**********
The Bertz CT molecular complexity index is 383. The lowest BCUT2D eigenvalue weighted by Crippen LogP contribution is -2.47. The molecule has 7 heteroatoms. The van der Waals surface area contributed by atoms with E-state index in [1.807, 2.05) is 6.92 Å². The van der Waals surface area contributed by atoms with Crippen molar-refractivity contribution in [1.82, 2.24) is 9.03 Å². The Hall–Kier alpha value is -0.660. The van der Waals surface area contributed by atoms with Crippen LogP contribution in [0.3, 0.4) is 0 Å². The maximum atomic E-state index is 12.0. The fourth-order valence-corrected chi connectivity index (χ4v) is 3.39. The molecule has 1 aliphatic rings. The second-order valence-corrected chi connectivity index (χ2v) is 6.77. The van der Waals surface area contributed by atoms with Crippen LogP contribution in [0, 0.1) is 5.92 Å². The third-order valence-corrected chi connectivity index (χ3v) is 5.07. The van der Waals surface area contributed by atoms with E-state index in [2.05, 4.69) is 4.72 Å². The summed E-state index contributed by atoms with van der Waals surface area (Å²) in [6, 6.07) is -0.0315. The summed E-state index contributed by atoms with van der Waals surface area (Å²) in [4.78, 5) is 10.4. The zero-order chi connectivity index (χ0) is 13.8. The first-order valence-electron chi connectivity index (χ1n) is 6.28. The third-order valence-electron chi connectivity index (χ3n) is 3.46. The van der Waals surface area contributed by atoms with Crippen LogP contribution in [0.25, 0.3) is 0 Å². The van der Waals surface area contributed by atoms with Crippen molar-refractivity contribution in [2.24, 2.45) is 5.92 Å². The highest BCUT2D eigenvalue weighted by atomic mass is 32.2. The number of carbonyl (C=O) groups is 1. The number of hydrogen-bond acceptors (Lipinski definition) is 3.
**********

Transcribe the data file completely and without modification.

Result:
The Bertz CT molecular complexity index is 383. The lowest BCUT2D eigenvalue weighted by Crippen LogP contribution is -2.47. The molecule has 7 heteroatoms. The van der Waals surface area contributed by atoms with E-state index in [1.807, 2.05) is 6.92 Å². The van der Waals surface area contributed by atoms with Crippen molar-refractivity contribution in [1.82, 2.24) is 9.03 Å². The Hall–Kier alpha value is -0.660. The van der Waals surface area contributed by atoms with Crippen LogP contribution in [0.3, 0.4) is 0 Å². The maximum atomic E-state index is 12.0. The fourth-order valence-corrected chi connectivity index (χ4v) is 3.39. The molecule has 1 aliphatic rings. The second-order valence-corrected chi connectivity index (χ2v) is 6.77. The van der Waals surface area contributed by atoms with Crippen LogP contribution in [0, 0.1) is 5.92 Å². The third-order valence-corrected chi connectivity index (χ3v) is 5.07. The van der Waals surface area contributed by atoms with E-state index in [2.05, 4.69) is 4.72 Å². The summed E-state index contributed by atoms with van der Waals surface area (Å²) in [6, 6.07) is -0.0315. The summed E-state index contributed by atoms with van der Waals surface area (Å²) in [4.78, 5) is 10.4. The zero-order chi connectivity index (χ0) is 13.8. The first-order valence-electron chi connectivity index (χ1n) is 6.28. The third-order valence-electron chi connectivity index (χ3n) is 3.46. The van der Waals surface area contributed by atoms with Crippen LogP contribution in [0.25, 0.3) is 0 Å². The van der Waals surface area contributed by atoms with Crippen molar-refractivity contribution in [2.24, 2.45) is 5.92 Å². The highest BCUT2D eigenvalue weighted by atomic mass is 32.2. The number of carbonyl (C=O) groups is 1. The number of hydrogen-bond acceptors (Lipinski definition) is 3.